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Former Attorney General Betty Mould-Iddrisu, according to her Lawyer Nana Ato Dadzie, “feels very much aggrieved” over the numerous allegations hurled at her in relation to the payment of certain controversial judgment debts coupled with clamours for her arrest over the same payments.
“Can you imagine my client…feels very much aggrieved that there are all kinds of allegations [yet] nobody is coming out with a substantive action against her”, Nana Ato Dadzie said on Saturday June 29, 2013.
There have been calls from the Minority caucus in Parliament as well as from certain groups within the main opposition New Patriotic Party for the arrest and prosecution of Betty Mould-Iddrisu and her former Deputy Ebo Barton-Oduro, for their roles in the payment of judgment debts to Waterville Holdings, Isofoton S.A, Austro Invest and Businessman Alfred Woyome.
The Supreme Court recently ruled unanimously in separate cases regarding Waterville and Isofoton that all monies paid to them by the Government of Ghana as judgment debt should be refunded.
Waterville was paid €25m while Isofoton received a little more than US$325,000.
The two companies claimed their separate contracts with the Government of Ghana were terminated unjustifiably, thus their resort to the Courts for compensation.
Betty Mould-Iddrisu’s successor, Martin Amidu, who was later fired by the late President John Mills over his claims that some Cabinet Ministers were involved in the payment of what the Supreme Court has now ruled as “illegal judgment debts”, was the plaintiff in both cases.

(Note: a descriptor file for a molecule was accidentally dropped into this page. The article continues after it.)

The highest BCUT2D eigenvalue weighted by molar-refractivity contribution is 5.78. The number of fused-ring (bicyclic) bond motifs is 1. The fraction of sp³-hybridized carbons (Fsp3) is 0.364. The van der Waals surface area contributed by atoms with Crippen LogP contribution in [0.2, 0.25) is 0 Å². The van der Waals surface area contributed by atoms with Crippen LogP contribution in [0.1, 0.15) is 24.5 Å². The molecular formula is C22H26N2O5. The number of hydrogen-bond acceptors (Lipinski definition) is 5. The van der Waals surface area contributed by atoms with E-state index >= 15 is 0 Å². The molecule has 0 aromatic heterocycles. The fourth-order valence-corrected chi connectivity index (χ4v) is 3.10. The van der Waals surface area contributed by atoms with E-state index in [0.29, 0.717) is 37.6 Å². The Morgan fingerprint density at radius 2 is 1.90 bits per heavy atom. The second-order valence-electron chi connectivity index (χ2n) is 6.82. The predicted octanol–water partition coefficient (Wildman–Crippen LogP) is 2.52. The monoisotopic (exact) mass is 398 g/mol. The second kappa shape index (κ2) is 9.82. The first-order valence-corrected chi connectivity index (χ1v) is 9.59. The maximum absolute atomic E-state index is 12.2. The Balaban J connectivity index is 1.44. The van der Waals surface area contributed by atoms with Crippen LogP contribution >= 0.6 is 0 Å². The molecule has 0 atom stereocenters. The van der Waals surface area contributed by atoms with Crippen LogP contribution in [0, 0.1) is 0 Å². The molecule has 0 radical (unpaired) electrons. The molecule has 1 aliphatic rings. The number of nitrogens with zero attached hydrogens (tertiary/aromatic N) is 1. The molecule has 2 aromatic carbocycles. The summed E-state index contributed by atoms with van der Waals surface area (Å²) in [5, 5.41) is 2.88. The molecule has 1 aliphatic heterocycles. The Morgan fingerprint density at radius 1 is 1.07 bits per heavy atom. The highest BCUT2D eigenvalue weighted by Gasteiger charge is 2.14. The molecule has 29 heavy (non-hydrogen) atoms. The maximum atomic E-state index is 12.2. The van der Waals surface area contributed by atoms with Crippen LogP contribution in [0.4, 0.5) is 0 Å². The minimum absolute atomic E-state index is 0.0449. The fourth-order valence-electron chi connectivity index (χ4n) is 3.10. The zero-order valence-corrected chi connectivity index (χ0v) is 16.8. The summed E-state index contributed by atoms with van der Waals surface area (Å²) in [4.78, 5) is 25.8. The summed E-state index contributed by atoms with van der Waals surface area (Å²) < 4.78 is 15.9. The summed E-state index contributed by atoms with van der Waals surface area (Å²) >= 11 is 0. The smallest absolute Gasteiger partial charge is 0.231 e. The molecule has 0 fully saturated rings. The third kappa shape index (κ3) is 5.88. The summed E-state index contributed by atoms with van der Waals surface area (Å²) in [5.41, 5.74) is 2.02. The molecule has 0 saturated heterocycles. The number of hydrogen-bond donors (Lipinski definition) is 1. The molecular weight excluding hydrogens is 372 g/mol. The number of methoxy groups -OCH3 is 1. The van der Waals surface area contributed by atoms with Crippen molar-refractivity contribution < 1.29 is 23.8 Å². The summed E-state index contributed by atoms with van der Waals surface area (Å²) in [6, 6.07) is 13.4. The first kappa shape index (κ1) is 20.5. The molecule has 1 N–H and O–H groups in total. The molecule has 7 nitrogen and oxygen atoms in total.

Mr. Amidu described the extent of collusion in the payment of the judgment debts as “gargantuan crimes”, in a statement he released to the media just a few days before he was dismissed for alleged “misconduct” and apparent refusal to name the Cabinet Ministers he claimed were part of the ‘looting brigade’, according to a statement issued by former Chief of Staff Henry Martey Newman at the time.
He is also battling Mr. Woyome as well as Austro Invest in Court over judgment debts paid them in connection with the construction of some stadia in Ghana ahead of the 2008 Africa Cup of Nations hosted in Accra.
The Supreme Court has deferred ruling on the Woyome aspect of the case pending the ruling of the High Court on certain aspects of the case pending before it.
Speaking on Joy FM’s news analysis programme ‘newsfile’ on Saturday, Betty Mould-Iddrisu’s Lawyer, Nana Ato Dadzie said his client “will defend herself”, adding that: “She believes that she acted professionally. She believes she acted within the remits of the law”.
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